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In the near future, vector modulators, beamforming networks, phased-array antennas, and phase discriminators made from integrally gated graphene-based waveguides may allow for the realization of sub mm-wave electronic switches and tunable loaded lines. At the University of Texas at Austin, terahertz (THz) antenna phase shifters made from integrally gated graphene parallel-plate waveguide (GPPWG) transmission lines have been proposed by Pai-Yen Chen, Christos Argyropoulos, and Andrea Alu. With theoretical and numerical demonstrations, several analog and digital phase shifters for THz frequencies based on GPPWG were shown to exhibit low loss, compact size, low phase error, and wide phase shift ranges for enhanced phase tuning capabilities.

The results demonstrated by the proposed analog, digital, and loaded line phase shifters could be attributable to the strong surface plasmon polariton wave localization of the graphene-based waveguides used in the designs. Other potential advantages include the capability to tune the propagation constant and the characteristic impedance of the waveguides by controlling the doping of the graphene components. 

To solve the possible matching issues with loaded-line phase shifters, multistage GPPWG tunable matching networks could be placed between the loaded lines. These matching networks would be tuned by biasing the graphene layers to achieve the desired phase shifts. Analog phase shifters in the THz frequency range could be realized by creating variable inductors from GPPWG by adding a graphene monolayer.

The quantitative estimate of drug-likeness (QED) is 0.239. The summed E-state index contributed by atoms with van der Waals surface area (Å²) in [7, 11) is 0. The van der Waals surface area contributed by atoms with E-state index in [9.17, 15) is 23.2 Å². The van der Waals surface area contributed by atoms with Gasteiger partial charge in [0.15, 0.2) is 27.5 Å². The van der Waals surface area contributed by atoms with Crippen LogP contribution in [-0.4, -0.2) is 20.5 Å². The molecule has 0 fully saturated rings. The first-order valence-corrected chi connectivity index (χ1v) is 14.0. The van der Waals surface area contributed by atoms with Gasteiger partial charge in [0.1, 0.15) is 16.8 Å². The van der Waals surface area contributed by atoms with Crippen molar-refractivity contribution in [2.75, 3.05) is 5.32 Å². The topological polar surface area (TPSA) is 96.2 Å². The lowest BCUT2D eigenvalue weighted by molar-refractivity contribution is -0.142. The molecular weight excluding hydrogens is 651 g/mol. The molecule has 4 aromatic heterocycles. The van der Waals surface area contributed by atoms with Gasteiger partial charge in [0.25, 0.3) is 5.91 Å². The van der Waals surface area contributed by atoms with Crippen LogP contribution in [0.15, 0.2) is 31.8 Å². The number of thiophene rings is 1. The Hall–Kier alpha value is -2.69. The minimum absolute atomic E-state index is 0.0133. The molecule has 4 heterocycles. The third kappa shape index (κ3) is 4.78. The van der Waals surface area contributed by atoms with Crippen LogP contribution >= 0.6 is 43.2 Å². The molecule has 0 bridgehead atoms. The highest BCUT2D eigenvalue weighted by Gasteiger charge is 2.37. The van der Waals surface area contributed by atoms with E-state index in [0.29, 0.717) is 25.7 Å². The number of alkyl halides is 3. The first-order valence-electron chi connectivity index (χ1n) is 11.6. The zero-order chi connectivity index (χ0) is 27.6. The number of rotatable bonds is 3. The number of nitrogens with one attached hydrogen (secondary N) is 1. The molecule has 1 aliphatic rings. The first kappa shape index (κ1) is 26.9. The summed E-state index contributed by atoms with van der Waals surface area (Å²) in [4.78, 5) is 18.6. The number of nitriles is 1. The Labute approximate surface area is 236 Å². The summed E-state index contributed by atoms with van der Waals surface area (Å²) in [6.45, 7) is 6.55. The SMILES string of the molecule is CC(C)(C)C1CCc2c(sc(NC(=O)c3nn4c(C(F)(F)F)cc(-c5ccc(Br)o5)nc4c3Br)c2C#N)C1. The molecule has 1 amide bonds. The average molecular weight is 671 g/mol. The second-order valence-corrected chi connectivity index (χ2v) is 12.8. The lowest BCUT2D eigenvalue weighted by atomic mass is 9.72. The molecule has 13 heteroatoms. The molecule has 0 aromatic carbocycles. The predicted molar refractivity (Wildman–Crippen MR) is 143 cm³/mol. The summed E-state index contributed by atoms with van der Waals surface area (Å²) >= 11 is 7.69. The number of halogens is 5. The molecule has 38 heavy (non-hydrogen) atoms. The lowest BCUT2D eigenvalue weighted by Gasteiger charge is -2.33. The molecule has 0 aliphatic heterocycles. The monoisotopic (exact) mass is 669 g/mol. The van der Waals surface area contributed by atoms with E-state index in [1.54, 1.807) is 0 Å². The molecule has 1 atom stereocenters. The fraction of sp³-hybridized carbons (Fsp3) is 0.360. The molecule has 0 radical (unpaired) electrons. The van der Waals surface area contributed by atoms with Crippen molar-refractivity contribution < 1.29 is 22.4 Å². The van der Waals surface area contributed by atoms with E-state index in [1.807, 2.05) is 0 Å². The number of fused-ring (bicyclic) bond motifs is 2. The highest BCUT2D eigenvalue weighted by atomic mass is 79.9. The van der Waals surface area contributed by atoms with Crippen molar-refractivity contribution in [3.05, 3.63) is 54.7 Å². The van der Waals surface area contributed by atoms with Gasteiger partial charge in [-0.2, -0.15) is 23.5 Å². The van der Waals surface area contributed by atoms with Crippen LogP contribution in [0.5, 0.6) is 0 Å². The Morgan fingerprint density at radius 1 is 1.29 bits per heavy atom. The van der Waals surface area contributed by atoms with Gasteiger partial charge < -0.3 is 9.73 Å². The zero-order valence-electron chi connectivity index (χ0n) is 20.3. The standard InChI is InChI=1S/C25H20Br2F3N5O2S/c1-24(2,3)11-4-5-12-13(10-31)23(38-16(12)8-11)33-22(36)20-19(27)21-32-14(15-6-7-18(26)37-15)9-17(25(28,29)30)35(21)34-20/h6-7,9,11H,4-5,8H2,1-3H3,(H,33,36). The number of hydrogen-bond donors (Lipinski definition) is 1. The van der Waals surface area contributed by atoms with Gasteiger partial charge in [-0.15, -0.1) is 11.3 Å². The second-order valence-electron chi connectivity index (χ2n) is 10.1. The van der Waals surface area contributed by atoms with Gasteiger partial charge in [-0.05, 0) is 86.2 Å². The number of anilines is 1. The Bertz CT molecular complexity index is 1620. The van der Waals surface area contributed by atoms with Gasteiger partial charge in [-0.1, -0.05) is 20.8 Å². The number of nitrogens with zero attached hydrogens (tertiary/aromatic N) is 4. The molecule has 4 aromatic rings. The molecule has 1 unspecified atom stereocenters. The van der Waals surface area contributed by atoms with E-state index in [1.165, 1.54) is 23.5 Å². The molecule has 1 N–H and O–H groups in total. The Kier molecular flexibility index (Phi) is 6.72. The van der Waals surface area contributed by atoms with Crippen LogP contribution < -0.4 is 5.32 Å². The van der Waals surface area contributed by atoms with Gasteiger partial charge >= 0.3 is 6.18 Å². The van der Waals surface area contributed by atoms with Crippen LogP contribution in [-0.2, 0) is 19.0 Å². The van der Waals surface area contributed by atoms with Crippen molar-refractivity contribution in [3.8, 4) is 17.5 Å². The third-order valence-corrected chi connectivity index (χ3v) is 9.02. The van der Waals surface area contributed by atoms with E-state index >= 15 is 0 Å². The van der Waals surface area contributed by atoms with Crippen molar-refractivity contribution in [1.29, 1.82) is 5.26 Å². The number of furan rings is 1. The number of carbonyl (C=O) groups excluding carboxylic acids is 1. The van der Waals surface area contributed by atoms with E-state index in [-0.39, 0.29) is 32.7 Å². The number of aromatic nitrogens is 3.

Practical high-speed digital phase shifters require stable high-speed switches. A GPPWG switch could be the solution when integrated with a double gate, enabling the use of the gate voltage for controlling the switch electrically with an effectively biased gate section. See “Terahertz Antenna Phase Shifters Using Integrally-Gated Graphene Transmission-Lines,” IEEE Transactions On Antennas And Propagation, April 2013, p. 1528.

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